assignment2short

assignment2short - threads pointing at them. What is the...

Info iconThis preview shows page 1. Sign up to view the full content.

View Full Document Right Arrow Icon
Fall 2011 CMSC 420 Samet SHORT ASSIGNMENT NUMBER 2 1. Is it true that the leaf nodes appear in the same relative order for the preorder, inorder, and postorder traversals of a binary tree? 2. Calculate the total number of leaf nodes in a tree having a i nodes of degree i (1 i n ). 3. Suppose that you are given the inorder and preorder traversals of a binary tree. Can you reconstruct the binary tree? 4. Describe the set of binary trees whose preorder and inorder traversals appear in the same order. 5. De±ne an extended binary tree to be a binary tree such that each of its non-empty nodes has two sons. This means that every leaf node has a null left son and a null right son. Nodes in the original tree that only have a left son are assigned a null right son in the extended binary tree. Nodes in the original tree that only have a right son are assigned a null left son in the extended binary tree. Prove that a binary tree of n nodes has n + 1 null sons. 6. Consider a binary tree that is threaded in inorder. Note that some nodes have several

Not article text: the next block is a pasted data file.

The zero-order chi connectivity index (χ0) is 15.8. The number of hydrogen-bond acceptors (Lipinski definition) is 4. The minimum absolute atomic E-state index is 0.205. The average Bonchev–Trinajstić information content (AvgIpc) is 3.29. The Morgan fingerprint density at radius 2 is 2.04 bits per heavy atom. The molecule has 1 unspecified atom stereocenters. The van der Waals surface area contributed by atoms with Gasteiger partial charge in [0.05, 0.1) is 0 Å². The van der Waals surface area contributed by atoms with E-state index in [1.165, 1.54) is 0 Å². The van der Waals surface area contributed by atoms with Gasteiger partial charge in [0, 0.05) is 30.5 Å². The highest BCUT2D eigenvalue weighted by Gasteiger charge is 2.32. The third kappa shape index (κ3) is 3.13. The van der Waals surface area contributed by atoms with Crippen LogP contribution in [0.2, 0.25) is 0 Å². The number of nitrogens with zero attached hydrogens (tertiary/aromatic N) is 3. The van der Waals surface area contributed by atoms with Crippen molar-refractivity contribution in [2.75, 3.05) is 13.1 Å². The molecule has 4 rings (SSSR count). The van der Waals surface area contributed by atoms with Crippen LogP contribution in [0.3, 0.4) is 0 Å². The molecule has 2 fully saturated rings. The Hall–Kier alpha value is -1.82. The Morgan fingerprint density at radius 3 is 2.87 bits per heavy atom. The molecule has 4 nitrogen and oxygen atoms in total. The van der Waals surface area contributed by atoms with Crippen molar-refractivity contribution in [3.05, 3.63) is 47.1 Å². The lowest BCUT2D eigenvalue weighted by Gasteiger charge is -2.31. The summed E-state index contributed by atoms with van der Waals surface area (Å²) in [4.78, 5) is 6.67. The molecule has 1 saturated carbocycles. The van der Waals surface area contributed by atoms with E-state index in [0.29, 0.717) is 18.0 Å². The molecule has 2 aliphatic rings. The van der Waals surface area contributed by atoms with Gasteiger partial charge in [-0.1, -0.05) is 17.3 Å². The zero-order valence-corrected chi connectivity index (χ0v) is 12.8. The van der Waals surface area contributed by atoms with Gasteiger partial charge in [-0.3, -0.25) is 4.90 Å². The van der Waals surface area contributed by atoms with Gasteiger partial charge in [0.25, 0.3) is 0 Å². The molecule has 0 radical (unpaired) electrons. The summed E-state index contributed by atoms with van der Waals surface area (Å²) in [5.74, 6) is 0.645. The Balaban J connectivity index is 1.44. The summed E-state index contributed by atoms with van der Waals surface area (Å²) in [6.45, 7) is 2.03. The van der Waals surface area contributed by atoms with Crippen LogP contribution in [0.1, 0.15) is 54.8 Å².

Background image of page 1
This is the end of the preview. Sign up to access the rest of the document.

Unformatted text preview: threads pointing at them. What is the maximum number of threads that can point at a node? Describe the binary trees that can cause these situations to arise. 7. Describe how to ±nd the inorder predecessor of an arbitrary node P in a binary tree that is threaded in inorder. 8. Devise an algorithm to traverse a binary tree in inorder that does not make use of a stack or threads. You may temporarily change the values of the pointer ±elds during this process. However, at the end of the algorithm all pointer ±elds are to have the values they had prior to the invocation of the algorithm. You may make use of an additional one-bit FLAG ±eld in each node for auxiliary storage. The following exercises from the “Notes on Data Structures” are optional. You are urged to look at them for practice. 6, 7, 8, 32, 33, 36, 37, 10, 11, 12, 13, 14, 15, 16, 17, 42, 43, 18, 19, 20, 21, 44, 45...
View Full Document

This note was uploaded on 01/13/2012 for the course CMSC 420 taught by Professor Staff during the Fall '08 term at Maryland.

Ask a homework question - tutors are online